• No bleaching or additional chemicals needed in the Kraft process.
  • Solid Unbleached Sulfate (SUS).
  • Made of 80% virgin fiber wood pulp.
  • High tear resistance and durable without being too thick

Solid Bleached Kraft Paper (SBS)

  • Preferred for packaging luxury or high-end products due to its smooth surface and bright appearance.
  • Enhances printing quality and provides a premium look and feel.
  • The bleaching process has environmental impacts

Coated Recycled Board (CRB)

  • Made from 100% recycled kraft paper.
  • Specifications are lower than SBS due to the lack of virgin fiber.
  • Low-cost, ideal for packaging where durability is not crucial, such as cereal boxes.
  • Cost-effective, allowing manufacturers to pass savings to consumers and gain a market advantage.

For folding cartons, the above materials are common. For corrugated boxes, additional strength is achieved by layering kraft paper, a process known as ‘fluting’.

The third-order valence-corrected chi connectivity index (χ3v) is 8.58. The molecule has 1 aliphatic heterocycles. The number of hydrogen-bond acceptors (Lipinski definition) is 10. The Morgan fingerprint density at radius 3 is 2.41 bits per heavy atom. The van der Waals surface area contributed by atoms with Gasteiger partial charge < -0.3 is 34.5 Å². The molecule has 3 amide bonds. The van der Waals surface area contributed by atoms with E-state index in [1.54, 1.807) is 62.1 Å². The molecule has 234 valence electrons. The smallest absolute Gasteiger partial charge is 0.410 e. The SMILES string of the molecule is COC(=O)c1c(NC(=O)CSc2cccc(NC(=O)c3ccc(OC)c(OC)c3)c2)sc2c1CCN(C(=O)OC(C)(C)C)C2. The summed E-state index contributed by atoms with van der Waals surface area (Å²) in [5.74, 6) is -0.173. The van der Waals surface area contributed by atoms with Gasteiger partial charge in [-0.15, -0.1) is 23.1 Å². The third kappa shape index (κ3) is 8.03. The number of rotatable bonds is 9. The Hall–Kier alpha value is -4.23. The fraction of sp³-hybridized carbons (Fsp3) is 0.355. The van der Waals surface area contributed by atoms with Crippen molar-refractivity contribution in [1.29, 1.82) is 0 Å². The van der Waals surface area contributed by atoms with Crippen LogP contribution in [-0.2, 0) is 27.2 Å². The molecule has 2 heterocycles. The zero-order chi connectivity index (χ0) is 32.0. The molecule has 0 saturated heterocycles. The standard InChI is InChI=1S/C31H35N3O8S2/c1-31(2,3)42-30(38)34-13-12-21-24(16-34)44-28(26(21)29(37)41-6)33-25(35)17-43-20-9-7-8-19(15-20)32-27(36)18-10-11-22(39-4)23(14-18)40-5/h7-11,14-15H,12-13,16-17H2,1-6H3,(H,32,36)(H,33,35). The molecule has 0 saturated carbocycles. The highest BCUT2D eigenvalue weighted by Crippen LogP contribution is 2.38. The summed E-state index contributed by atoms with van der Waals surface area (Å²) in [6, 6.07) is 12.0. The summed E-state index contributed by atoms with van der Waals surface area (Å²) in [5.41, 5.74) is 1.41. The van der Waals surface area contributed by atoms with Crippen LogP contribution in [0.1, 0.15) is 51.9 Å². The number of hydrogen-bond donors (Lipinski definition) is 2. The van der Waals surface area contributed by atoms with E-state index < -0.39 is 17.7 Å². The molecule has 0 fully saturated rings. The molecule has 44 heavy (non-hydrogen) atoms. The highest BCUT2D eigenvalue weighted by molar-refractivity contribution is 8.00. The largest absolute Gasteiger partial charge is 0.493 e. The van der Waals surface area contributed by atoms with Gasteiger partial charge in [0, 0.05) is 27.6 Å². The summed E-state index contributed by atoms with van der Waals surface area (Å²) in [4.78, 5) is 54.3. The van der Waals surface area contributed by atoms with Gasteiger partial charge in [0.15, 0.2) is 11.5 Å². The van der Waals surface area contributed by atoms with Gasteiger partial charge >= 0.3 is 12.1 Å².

Benefits of Kraft Paper

  • Superior Strength and Protection: Offers excellent durability.
  • Eco-Friendly: 100% biodegradable, decomposing naturally within a few weeks.
  • Recyclable: Can be recycled for new packaging.
  • Environmental Impact: Leaves no lasting impact on the environment.
  • Market Advantage: Using eco-friendly and recycled packaging can boost sales as consumers increasingly value environmental responsibility.

Environmental Impact of Kraft Paper

Kraft paper’s environmental impact is a key consideration when selecting it as a packaging material. Made from wood pulp, kraft paper is more sustainable than many other packaging options.

Key environmental benefits of kraft paper include:

  • Biodegradability: It naturally decomposes, reducing long-term environmental impact.
  • Recyclability: Kraft paper can be recycled, lowering its environmental footprint compared to any other packaging.

However, the kraft manufacturing process uses chemicals to break down wood chips, which can harm the environment if not managed correctly. To mitigate this, many manufacturers adopt sustainable practices, such as:

  • Using renewable energy sources.
  • Minimizing chemical waste.

Overall, kraft paper has become an environmentally friendly packaging option to many alternatives that are available on the market today.